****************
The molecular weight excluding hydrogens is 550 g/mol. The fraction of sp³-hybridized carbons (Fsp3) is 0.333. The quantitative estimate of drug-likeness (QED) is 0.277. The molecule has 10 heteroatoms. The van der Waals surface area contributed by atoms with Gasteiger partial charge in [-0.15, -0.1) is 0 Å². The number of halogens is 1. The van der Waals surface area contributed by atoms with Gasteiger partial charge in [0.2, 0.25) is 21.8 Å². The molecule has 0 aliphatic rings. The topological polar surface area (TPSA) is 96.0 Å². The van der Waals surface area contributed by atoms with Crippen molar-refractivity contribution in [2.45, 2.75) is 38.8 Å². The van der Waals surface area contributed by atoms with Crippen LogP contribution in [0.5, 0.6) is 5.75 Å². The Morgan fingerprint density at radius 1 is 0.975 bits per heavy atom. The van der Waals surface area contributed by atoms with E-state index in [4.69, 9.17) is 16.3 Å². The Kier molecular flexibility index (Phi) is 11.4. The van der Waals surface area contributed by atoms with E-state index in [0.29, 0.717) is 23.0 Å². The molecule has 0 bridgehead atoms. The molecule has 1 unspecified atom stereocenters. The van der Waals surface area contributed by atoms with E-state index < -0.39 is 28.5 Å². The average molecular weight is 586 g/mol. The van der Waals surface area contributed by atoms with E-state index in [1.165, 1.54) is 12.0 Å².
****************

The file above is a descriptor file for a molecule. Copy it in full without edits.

The molecular weight excluding hydrogens is 550 g/mol. The fraction of sp³-hybridized carbons (Fsp3) is 0.333. The quantitative estimate of drug-likeness (QED) is 0.277. The molecule has 10 heteroatoms. The van der Waals surface area contributed by atoms with Gasteiger partial charge in [-0.15, -0.1) is 0 Å². The number of halogens is 1. The van der Waals surface area contributed by atoms with Gasteiger partial charge in [0.2, 0.25) is 21.8 Å². The molecule has 0 aliphatic rings. The topological polar surface area (TPSA) is 96.0 Å². The van der Waals surface area contributed by atoms with Crippen molar-refractivity contribution in [2.45, 2.75) is 38.8 Å². The van der Waals surface area contributed by atoms with Crippen LogP contribution in [0.5, 0.6) is 5.75 Å². The Morgan fingerprint density at radius 1 is 0.975 bits per heavy atom. The van der Waals surface area contributed by atoms with E-state index in [4.69, 9.17) is 16.3 Å². The Kier molecular flexibility index (Phi) is 11.4. The van der Waals surface area contributed by atoms with E-state index in [0.29, 0.717) is 23.0 Å². The molecule has 0 bridgehead atoms. The molecule has 1 unspecified atom stereocenters. The van der Waals surface area contributed by atoms with E-state index < -0.39 is 28.5 Å². The average molecular weight is 586 g/mol. The van der Waals surface area contributed by atoms with E-state index in [1.165, 1.54) is 12.0 Å².